Hunt, William - P6719

From wiki
St Judes Stained glass window.jpg

William Hunt was a plasterer and builder who had been born in Eton, and later spent his life in Englefield Green, living near the church in Bond Street.
After the death of his second wife Elizabeth Dobson, he paid for a stained glass window in the church in memory of both wives. It was manufactured by the firm of Jones & Willis, and was erected in 1902.
It's a rather nice picture of the Good Shepherd looking down on 2 sheep for the two wives. The inscription reads: "I am the Good Shepherd. Erected by W Hunt To the Glory of God and in memory of his two wives Elizabeth died 14th Sepr 1873 Elizabeth died 26th Novr 1899".

His first wife was Elizabeth Sumpter. She belonged to a family living in the "poor" part of the village -- it was a fashionable village otherwise -- in the so-called "Sandpits" now between Victoria Street and South Road in Englefield Green.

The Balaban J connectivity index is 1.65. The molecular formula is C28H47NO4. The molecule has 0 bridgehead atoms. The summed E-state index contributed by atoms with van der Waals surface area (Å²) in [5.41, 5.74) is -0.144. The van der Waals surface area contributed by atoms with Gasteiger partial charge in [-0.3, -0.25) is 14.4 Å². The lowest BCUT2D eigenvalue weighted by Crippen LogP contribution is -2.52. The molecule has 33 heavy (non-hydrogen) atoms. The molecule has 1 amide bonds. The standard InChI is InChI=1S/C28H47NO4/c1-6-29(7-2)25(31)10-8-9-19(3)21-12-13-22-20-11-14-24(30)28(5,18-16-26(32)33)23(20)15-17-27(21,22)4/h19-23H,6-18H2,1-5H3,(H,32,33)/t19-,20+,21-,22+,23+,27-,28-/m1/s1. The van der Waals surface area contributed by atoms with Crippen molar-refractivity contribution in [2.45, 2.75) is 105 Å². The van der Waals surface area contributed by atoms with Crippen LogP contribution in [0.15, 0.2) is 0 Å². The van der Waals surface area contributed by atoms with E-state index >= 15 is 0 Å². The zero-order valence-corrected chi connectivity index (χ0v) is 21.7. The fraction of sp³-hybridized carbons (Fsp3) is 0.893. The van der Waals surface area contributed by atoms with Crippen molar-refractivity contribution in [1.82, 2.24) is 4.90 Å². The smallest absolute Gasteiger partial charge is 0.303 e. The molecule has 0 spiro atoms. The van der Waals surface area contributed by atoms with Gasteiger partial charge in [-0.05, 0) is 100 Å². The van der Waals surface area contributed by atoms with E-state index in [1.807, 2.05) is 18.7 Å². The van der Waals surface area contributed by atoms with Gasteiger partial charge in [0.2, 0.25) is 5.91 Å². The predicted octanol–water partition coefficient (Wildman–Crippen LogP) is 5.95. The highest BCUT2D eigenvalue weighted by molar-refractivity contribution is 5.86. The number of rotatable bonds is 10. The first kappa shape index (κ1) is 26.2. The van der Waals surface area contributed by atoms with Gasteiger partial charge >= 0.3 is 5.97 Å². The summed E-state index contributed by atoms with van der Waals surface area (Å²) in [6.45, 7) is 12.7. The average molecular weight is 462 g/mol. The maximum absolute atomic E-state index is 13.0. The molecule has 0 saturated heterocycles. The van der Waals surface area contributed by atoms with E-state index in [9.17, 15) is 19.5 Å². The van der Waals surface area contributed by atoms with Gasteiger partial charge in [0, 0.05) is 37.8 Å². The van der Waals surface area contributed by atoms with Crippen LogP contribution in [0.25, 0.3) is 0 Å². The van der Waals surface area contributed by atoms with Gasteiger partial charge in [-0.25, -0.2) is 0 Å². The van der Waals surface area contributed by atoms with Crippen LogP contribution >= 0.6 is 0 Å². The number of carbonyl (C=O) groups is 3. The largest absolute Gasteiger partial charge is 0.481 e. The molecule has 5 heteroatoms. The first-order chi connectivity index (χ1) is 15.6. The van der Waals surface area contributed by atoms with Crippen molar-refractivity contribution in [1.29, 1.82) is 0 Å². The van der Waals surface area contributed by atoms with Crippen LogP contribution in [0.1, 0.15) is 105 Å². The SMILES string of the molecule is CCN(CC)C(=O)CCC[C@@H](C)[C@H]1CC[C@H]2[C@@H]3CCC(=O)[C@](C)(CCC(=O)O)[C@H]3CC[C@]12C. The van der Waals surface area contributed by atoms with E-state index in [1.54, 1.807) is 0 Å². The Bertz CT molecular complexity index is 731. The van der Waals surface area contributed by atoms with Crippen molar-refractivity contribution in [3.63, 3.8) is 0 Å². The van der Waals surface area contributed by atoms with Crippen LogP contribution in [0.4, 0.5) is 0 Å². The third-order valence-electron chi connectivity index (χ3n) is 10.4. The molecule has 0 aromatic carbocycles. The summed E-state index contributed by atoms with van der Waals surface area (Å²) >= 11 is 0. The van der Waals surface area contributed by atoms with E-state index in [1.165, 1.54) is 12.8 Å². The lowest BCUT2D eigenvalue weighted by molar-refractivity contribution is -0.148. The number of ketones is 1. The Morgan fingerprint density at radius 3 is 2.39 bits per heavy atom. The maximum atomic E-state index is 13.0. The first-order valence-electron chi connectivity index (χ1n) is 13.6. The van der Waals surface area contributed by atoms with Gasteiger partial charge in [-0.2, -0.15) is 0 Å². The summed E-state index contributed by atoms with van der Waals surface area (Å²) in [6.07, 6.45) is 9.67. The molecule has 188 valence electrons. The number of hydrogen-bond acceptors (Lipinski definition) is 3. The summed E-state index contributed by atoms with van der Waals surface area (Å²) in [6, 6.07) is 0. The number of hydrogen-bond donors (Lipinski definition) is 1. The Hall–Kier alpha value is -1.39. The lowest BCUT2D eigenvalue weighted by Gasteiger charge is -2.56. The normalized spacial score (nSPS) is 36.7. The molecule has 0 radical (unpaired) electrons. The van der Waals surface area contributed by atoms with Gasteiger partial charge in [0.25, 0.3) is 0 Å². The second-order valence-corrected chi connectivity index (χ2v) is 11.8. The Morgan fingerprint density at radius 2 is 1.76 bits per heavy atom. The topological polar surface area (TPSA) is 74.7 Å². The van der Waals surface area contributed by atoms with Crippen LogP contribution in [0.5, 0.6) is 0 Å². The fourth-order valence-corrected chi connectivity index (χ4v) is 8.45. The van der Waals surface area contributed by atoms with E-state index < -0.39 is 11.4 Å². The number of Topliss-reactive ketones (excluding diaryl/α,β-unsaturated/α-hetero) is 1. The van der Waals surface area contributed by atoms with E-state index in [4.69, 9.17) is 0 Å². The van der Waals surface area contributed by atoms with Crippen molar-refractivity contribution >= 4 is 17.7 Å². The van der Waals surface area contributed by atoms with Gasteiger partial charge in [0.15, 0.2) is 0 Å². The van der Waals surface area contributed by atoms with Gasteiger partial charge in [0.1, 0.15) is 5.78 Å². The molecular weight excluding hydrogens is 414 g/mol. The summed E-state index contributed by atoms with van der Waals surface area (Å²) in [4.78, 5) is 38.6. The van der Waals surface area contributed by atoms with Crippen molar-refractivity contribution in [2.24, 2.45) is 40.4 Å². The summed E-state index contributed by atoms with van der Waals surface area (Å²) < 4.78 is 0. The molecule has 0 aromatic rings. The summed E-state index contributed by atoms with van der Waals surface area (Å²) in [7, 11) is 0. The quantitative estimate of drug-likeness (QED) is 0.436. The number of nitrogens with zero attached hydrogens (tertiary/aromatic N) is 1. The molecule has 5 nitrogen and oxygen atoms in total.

There's a book of stories called "Neighbours on the Green", by Mrs Margaret Oliphant, published in the 1880s, that has slightly fictionalized accounts of Englefield Green village life in the 1870s or so, and it gives a good idea of the relationship between the rich folk living around the Green and the poor people living in the Sandpits. Apparently around 1900 people in Englefield Green used to entertain themselves working out who all the people in the stories were in real life.
William Hunt in his will set up a charitable trust which gave approximately £8 per year to St Jude’s Church on condition that the graves of the two wives were kept in good order. (If this was not done the income would have passed to Egham Hospital instead.) The trust was wound up in 1995, one of two that were paying out sums that had become ridiculously small by then, but the church still makes sure that the graves are tidy.